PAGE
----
Are you looking for information about family law, the family court or the Family Law Act?
Do you have questions about family law in Australia?
You probably have one or more of the following questions. Where do you find information about family law? Where can I find the Family Law Act? Do I need to go to the Family Court? Do I need a family lawyer? Do you need advice on your rights in family law? What are your entitlements upon the breakdown of you relationship? How are the assets divided? What are your rights? What should you do before you actually separate? Should you remain living under the same roof? What are your custody rights?
There are many things for you to consider upon, and even before, the breakdown of your relationship. Who pays the mortgage and other debts? Who keeps the house, company, trust, business or holiday home? How do you value the assets? Are there any taxation issues?
Are you considering all the issues that affect you?
Often the stress, anxiety, depression or other the other feelings and emotions that you may be experiencing, can negatively affect your ability to make the right decisions at this difficult time.
Everybody’s situation is unique. The questions relevant to you are different. There are no two family law cases that are the same. Therefore it is important that you get advice about your situation from an experienced family lawyer, before you take any significant steps that may negatively effect your rights.
What is family law?
Family law affects each and every Australian adult in some form or another.
Generally speaking, parties who have had children or who have lived together as a married couple or in a de facto relationship have rights and obligations that have an impact on their financial, estate and succession planning.
More often than not the parties will have lived together for a significant period of time and their accrued rights may form the basis of the one and only significant opportunity for a financial settlement in their lifetime.
Family law can be divided into rights and obligations relating to financial matters or children. For financial matters, rights and obligations may relate to a property settlement, spousal maintenance, child support or child maintenance. For children matters, rights and obligations extend to custody, access, residence, parental responsibility, paternity, surrogacy, financial support and the care, welfare and development of the children.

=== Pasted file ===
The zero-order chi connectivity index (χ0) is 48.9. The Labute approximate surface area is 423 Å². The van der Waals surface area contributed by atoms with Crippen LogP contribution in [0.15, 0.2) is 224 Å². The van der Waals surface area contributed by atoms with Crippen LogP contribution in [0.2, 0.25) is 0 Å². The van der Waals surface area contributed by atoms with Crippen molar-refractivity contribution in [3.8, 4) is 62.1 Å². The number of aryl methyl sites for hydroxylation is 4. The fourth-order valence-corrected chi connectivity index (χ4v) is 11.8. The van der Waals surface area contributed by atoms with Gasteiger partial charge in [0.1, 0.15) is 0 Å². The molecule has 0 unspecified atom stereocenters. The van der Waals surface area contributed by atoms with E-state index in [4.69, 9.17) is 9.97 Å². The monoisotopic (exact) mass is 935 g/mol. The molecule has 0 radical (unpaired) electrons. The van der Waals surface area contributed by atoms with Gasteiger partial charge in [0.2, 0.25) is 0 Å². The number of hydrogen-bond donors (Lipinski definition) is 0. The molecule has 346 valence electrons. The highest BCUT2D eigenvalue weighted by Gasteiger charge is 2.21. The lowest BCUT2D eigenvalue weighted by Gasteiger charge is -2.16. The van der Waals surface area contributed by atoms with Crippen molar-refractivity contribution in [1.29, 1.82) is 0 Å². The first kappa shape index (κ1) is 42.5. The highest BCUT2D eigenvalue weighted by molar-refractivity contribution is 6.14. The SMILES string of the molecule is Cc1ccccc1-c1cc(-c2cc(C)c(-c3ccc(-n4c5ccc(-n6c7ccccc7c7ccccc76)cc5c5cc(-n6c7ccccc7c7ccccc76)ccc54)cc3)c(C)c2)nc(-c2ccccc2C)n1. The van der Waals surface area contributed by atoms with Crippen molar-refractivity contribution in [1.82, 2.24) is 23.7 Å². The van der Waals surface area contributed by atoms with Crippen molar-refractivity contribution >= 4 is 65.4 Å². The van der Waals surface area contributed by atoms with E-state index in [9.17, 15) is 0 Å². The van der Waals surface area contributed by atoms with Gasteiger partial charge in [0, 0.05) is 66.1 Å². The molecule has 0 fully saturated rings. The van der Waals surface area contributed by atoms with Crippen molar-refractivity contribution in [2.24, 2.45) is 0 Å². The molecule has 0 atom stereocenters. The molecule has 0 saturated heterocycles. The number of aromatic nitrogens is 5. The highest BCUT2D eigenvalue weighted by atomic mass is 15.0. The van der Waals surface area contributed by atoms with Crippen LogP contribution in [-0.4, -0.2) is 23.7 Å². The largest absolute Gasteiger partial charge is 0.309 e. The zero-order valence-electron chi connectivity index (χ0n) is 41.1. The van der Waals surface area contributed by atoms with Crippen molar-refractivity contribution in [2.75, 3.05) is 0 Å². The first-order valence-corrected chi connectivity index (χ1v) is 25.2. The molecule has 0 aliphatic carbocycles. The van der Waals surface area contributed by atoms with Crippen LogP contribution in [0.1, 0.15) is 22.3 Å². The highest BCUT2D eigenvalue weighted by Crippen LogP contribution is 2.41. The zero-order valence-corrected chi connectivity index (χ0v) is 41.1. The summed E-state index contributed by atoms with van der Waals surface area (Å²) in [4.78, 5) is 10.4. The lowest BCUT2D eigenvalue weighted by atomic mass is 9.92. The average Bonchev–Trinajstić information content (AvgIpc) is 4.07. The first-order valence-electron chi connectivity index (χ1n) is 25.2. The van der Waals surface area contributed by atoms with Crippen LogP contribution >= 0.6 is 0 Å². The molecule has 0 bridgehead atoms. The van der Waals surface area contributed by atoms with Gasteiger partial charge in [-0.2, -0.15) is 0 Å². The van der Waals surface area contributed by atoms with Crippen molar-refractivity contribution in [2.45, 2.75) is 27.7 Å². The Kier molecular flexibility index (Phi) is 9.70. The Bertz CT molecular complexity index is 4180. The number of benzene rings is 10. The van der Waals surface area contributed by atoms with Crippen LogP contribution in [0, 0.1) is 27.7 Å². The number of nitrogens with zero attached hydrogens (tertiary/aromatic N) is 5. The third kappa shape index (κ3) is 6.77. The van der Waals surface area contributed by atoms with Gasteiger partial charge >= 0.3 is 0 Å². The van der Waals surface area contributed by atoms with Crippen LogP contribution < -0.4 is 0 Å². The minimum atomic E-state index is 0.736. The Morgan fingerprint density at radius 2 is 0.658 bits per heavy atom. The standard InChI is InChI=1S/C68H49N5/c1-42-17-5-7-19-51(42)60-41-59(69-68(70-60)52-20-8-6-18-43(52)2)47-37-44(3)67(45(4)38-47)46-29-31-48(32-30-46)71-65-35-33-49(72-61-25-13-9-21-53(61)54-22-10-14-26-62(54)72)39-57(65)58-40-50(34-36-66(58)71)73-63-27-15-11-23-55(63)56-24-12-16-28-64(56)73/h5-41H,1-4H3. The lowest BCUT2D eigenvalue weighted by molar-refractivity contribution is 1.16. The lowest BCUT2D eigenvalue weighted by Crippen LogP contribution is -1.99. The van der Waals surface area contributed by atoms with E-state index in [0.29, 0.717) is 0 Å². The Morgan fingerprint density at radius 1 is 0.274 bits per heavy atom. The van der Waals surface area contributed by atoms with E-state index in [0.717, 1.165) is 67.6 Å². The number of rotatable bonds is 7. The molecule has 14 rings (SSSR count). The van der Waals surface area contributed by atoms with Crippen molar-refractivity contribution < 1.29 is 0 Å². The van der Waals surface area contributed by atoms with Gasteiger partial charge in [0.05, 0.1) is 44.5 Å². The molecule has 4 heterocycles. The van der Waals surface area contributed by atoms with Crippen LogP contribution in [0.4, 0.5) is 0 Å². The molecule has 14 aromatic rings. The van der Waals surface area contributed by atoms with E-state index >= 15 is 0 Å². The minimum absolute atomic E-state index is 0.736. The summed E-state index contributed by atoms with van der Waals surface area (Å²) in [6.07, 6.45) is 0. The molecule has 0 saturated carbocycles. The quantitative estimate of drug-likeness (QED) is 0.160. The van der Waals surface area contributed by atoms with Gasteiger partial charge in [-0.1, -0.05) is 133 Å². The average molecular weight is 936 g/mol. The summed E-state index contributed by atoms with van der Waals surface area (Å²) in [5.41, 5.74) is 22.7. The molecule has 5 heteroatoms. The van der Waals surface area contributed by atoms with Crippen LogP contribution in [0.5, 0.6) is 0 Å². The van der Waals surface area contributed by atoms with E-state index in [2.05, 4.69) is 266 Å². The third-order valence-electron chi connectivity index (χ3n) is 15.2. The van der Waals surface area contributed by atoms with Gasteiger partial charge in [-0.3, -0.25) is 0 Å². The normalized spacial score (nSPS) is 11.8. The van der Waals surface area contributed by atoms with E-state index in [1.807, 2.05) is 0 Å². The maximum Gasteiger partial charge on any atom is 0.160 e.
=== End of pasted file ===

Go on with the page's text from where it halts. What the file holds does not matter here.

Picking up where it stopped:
What is the Family Law Act?
Family law is governed by a number of Acts.
Acts governing family law in Australia and in Western Australia include as follows:
- Marriage Act 1961 (Cth)
- Family Law Act 1975 (Cth) and regulations
- Family Law Rules 2004 (Cth)
- Family Court Act 1997 (WA)
- Family Court Act 1997 (WA) regulations and rules
- Child Support (Assessment) Act 1989 (Cth) and regulations
- Child Support (Registration and Collection) Act 1988 (Cth) and regulations
The above list is not exhaustive. There is a number of other pieces of legislation that are relevant in family law.
If you are married or in a de facto relationship outside of WA, then the Family Law Act 1975 (Cth) is the main family law Act.
If you are in a de facto relationship in WA, the Family Court Act 1997 (Cth) is the main piece of legislation in family law.
Where do you find information about family law in Australia?
The above Acts can be viewed online at Australasian Legal Information Institute.
The Family Court of Western Australia, Family Court of Australia and the Federal Circuit Court of Australia publish online information, articles and judgements about family Law.
You can find a lot of information about family law by searching our website. Or you can view the recommended links on our links page.
Do I need a family lawyer if there is so much information about family law online?
There is a lot of information on family law in Australia online.